Teachers shut down proposed pay freeze in Liverpool

On Feb. 3, the leadership of United Liverpool Faculty Association, the union representing over 1,000 teachers, teaching assistants, teacher aides and other staff in the Liverpool Central School district, determined that they would not vote on a proposal to open member's contracts and freeze wages for the 2011-2012 school year.

"We need to have fair compensation for what we do because we're professionals," said Pattie Miller, president of ULFA. "I know the community is frustrated, but we also need to respect our own professionalism and to keep our salaries at a place where we're professionally compensated."

Liverpool Central School District Superintendent Richard Johns sent a letter on Jan. 26 to staff members asking their approval of a wage freeze for the 2011-2012 school year in order to balance the district's budget. Johns said the wage freeze could make up for approximately $1.5 million of the $4.5 million budget deficit, thereby saving 30 jobs in the district. Superintendent Johns and the assistant superintendents in the district have already accepted a wage freeze on their salaries for the 2011-2012 school year.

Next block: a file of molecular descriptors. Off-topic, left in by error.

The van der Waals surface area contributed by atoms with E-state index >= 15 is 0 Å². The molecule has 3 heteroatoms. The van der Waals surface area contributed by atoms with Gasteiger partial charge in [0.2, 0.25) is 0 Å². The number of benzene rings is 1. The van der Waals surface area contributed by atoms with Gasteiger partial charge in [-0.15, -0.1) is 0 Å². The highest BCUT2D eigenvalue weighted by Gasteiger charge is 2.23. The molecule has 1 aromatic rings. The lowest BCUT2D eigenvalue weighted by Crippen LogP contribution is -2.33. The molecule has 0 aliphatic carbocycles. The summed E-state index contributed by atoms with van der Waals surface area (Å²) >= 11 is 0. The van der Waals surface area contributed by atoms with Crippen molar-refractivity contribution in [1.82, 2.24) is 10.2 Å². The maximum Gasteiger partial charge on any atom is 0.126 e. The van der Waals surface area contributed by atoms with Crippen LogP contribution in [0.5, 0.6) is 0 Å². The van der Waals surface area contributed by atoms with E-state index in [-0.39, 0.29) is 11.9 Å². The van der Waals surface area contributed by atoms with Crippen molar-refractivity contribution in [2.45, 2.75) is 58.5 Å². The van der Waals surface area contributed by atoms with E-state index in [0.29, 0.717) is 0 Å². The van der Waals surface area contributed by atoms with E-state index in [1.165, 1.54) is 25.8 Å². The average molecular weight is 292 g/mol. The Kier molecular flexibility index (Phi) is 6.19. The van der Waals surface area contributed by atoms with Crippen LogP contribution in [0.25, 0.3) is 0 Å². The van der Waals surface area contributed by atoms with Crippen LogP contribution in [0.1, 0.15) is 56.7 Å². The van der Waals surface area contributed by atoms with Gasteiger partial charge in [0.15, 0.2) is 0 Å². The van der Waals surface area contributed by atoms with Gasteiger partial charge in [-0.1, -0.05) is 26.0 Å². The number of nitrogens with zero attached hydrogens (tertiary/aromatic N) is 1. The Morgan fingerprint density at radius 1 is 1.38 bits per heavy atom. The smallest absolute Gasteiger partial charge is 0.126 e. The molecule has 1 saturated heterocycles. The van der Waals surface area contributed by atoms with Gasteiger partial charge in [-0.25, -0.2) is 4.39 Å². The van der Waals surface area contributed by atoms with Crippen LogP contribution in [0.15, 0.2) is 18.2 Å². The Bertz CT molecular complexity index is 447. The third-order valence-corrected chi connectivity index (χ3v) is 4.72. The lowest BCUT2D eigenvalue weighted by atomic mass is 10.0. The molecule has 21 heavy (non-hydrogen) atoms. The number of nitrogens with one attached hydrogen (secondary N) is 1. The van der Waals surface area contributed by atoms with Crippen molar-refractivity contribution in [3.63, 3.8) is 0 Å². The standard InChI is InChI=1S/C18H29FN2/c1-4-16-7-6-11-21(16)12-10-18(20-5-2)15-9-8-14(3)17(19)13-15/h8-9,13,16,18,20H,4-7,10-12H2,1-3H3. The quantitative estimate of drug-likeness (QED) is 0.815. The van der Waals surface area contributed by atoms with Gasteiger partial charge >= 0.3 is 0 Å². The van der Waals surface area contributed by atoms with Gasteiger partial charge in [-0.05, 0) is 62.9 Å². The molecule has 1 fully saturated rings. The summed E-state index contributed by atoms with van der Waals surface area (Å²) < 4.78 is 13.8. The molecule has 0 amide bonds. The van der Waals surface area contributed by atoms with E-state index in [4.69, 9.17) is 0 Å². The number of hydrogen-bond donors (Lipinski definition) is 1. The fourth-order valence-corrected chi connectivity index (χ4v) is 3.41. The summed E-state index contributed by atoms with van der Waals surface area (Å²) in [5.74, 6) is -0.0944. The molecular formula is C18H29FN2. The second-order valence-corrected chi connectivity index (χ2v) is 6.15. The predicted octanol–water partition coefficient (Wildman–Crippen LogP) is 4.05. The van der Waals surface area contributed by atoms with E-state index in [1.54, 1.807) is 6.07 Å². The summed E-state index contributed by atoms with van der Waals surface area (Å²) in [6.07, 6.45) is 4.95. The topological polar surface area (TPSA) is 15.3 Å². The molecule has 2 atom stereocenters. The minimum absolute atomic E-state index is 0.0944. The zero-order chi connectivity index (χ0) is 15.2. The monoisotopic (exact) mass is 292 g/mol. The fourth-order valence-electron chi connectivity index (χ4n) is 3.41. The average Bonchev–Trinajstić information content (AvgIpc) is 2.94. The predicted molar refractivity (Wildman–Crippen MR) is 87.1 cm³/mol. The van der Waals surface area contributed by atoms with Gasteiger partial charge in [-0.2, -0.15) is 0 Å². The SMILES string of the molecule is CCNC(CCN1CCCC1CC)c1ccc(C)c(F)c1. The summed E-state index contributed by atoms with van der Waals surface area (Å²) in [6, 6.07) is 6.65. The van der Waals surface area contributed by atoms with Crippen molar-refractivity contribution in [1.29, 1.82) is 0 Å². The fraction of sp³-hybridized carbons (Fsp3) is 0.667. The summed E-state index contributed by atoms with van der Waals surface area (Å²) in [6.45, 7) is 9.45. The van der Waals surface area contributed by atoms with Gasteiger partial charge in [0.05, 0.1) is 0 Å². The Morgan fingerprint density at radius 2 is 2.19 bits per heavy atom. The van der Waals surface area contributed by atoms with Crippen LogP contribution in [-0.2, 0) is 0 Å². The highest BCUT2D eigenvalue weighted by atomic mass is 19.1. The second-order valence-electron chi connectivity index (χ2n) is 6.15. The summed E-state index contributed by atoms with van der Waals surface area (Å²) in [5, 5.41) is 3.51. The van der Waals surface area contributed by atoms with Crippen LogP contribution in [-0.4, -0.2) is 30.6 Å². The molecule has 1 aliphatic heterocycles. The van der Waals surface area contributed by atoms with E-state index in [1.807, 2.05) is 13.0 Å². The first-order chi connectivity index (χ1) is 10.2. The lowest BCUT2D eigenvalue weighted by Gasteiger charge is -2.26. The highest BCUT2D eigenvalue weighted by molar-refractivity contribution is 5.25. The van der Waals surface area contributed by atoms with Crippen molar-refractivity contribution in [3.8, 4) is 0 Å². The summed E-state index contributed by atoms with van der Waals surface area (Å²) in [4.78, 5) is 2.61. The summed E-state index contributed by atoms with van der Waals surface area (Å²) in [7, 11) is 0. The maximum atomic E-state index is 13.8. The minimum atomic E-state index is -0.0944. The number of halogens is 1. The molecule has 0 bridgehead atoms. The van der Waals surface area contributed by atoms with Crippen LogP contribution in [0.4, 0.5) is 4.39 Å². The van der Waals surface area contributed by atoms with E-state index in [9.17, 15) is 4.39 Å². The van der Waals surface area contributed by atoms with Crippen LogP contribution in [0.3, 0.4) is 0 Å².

This comes one year after the district made a $11.1 million cut to their budget for the 2010-2011 school year by cutting 130 positions.

"We made some very difficult decisions going forward-we cut out a larger percentage out of budget than any other school district around," said Superintendent Johns. "But we did that quite purposely so we could make those cuts, get our legs under us and move forward and hopefully not have as massive cuts this year."

ULFA's decision to not consider a wage freeze came in the wake of the release of Governor Cuomo's state budget proposal. The governor's proposal includes a $2.85 billion cut in the state's funding of education. These cuts, if passed by the state legislature, could significantly increase Liverpool Central School District's budget deficit for the 2011-2012 school year.

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